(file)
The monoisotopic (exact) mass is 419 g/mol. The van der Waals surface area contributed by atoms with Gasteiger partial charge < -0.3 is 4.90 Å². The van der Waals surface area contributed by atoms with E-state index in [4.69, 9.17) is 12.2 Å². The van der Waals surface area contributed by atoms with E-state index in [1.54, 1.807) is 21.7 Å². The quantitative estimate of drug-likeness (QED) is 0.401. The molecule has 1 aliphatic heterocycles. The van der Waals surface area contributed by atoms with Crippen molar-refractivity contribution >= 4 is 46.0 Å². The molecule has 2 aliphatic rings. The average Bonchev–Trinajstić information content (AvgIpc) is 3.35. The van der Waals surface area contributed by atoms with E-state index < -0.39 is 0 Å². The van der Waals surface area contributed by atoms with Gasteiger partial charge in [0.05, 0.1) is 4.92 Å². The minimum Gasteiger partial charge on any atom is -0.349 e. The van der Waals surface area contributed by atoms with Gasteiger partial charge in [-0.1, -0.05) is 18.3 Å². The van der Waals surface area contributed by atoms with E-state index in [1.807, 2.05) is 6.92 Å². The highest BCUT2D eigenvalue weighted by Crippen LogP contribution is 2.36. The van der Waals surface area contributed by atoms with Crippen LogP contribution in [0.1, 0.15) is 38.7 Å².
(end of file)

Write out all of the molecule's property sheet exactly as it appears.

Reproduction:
The monoisotopic (exact) mass is 419 g/mol. The van der Waals surface area contributed by atoms with Gasteiger partial charge < -0.3 is 4.90 Å². The van der Waals surface area contributed by atoms with E-state index in [4.69, 9.17) is 12.2 Å². The van der Waals surface area contributed by atoms with E-state index in [1.54, 1.807) is 21.7 Å². The quantitative estimate of drug-likeness (QED) is 0.401. The molecule has 1 aliphatic heterocycles. The van der Waals surface area contributed by atoms with Crippen molar-refractivity contribution >= 4 is 46.0 Å². The molecule has 2 aliphatic rings. The average Bonchev–Trinajstić information content (AvgIpc) is 3.35. The van der Waals surface area contributed by atoms with E-state index < -0.39 is 0 Å². The van der Waals surface area contributed by atoms with Gasteiger partial charge in [0.05, 0.1) is 4.92 Å². The minimum Gasteiger partial charge on any atom is -0.349 e. The van der Waals surface area contributed by atoms with Gasteiger partial charge in [-0.1, -0.05) is 18.3 Å². The van der Waals surface area contributed by atoms with E-state index in [1.807, 2.05) is 6.92 Å². The highest BCUT2D eigenvalue weighted by Crippen LogP contribution is 2.36. The van der Waals surface area contributed by atoms with Crippen LogP contribution in [0.1, 0.15) is 38.7 Å².